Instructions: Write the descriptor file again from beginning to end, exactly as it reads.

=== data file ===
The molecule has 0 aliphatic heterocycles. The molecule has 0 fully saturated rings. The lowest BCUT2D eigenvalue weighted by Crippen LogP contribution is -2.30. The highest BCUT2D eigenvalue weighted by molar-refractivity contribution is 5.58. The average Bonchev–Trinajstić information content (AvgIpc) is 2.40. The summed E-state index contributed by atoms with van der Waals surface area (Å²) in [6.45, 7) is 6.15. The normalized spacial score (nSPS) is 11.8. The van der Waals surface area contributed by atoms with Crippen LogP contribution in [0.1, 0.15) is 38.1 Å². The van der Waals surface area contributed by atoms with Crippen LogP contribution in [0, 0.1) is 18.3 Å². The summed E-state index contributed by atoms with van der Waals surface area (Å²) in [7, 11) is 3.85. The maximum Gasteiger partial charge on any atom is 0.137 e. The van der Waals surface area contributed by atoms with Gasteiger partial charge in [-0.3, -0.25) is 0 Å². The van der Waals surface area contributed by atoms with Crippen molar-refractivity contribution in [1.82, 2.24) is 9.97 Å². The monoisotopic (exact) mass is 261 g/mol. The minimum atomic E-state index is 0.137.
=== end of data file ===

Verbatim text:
The molecule has 0 aliphatic heterocycles. The molecule has 0 fully saturated rings. The lowest BCUT2D eigenvalue weighted by Crippen LogP contribution is -2.30. The highest BCUT2D eigenvalue weighted by molar-refractivity contribution is 5.58. The average Bonchev–Trinajstić information content (AvgIpc) is 2.40. The summed E-state index contributed by atoms with van der Waals surface area (Å²) in [6.45, 7) is 6.15. The normalized spacial score (nSPS) is 11.8. The van der Waals surface area contributed by atoms with Crippen LogP contribution in [0.1, 0.15) is 38.1 Å². The van der Waals surface area contributed by atoms with Crippen LogP contribution in [0, 0.1) is 18.3 Å². The summed E-state index contributed by atoms with van der Waals surface area (Å²) in [7, 11) is 3.85. The maximum Gasteiger partial charge on any atom is 0.137 e. The van der Waals surface area contributed by atoms with Gasteiger partial charge in [-0.3, -0.25) is 0 Å². The van der Waals surface area contributed by atoms with Crippen molar-refractivity contribution in [1.82, 2.24) is 9.97 Å². The monoisotopic (exact) mass is 261 g/mol. The minimum atomic E-state index is 0.137.